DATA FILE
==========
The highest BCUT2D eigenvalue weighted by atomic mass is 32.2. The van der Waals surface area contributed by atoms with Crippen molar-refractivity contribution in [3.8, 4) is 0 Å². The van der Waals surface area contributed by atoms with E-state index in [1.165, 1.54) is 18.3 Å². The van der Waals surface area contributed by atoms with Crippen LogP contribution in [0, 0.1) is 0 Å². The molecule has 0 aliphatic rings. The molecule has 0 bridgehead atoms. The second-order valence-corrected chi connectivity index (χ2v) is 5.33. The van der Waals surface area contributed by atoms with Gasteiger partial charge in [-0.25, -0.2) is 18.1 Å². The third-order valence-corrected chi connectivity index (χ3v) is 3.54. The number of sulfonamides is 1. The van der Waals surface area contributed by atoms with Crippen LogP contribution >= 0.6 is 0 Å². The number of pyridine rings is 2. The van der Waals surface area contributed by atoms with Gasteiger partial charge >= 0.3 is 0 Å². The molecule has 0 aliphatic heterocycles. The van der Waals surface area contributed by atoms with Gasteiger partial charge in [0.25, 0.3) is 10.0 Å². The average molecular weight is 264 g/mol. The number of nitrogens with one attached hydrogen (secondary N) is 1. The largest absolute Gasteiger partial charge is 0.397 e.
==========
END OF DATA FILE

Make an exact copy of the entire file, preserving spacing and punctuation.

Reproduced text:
The highest BCUT2D eigenvalue weighted by atomic mass is 32.2. The van der Waals surface area contributed by atoms with Crippen molar-refractivity contribution in [3.8, 4) is 0 Å². The van der Waals surface area contributed by atoms with E-state index in [1.165, 1.54) is 18.3 Å². The van der Waals surface area contributed by atoms with Crippen LogP contribution in [0, 0.1) is 0 Å². The molecule has 0 aliphatic rings. The molecule has 0 bridgehead atoms. The second-order valence-corrected chi connectivity index (χ2v) is 5.33. The van der Waals surface area contributed by atoms with Gasteiger partial charge in [-0.25, -0.2) is 18.1 Å². The third-order valence-corrected chi connectivity index (χ3v) is 3.54. The number of sulfonamides is 1. The van der Waals surface area contributed by atoms with Crippen LogP contribution >= 0.6 is 0 Å². The number of pyridine rings is 2. The van der Waals surface area contributed by atoms with Gasteiger partial charge >= 0.3 is 0 Å². The molecule has 0 aliphatic heterocycles. The van der Waals surface area contributed by atoms with Gasteiger partial charge in [0.25, 0.3) is 10.0 Å². The average molecular weight is 264 g/mol. The number of nitrogens with one attached hydrogen (secondary N) is 1. The largest absolute Gasteiger partial charge is 0.397 e.